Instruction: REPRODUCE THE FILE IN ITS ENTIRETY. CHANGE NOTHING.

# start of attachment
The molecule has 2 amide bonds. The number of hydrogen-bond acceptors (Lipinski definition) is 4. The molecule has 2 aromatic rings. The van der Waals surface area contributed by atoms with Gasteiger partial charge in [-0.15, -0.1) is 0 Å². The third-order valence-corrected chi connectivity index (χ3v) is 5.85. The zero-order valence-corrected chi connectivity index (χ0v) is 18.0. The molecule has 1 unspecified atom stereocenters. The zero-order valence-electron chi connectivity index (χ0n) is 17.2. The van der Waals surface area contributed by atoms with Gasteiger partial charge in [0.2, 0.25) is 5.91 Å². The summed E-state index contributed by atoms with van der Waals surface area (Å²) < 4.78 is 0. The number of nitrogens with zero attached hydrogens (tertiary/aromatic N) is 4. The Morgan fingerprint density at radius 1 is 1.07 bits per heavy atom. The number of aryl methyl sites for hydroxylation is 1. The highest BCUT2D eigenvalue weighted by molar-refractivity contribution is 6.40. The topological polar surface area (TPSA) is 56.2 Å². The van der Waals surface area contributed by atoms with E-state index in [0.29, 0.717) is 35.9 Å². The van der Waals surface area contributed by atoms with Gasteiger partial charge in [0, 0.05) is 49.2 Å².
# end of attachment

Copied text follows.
The molecule has 2 amide bonds. The number of hydrogen-bond acceptors (Lipinski definition) is 4. The molecule has 2 aromatic rings. The van der Waals surface area contributed by atoms with Gasteiger partial charge in [-0.15, -0.1) is 0 Å². The third-order valence-corrected chi connectivity index (χ3v) is 5.85. The zero-order valence-corrected chi connectivity index (χ0v) is 18.0. The molecule has 1 unspecified atom stereocenters. The zero-order valence-electron chi connectivity index (χ0n) is 17.2. The van der Waals surface area contributed by atoms with Gasteiger partial charge in [0.2, 0.25) is 5.91 Å². The summed E-state index contributed by atoms with van der Waals surface area (Å²) < 4.78 is 0. The number of nitrogens with zero attached hydrogens (tertiary/aromatic N) is 4. The Morgan fingerprint density at radius 1 is 1.07 bits per heavy atom. The number of aryl methyl sites for hydroxylation is 1. The highest BCUT2D eigenvalue weighted by molar-refractivity contribution is 6.40. The topological polar surface area (TPSA) is 56.2 Å². The van der Waals surface area contributed by atoms with E-state index in [0.29, 0.717) is 35.9 Å². The van der Waals surface area contributed by atoms with Gasteiger partial charge in [0, 0.05) is 49.2 Å².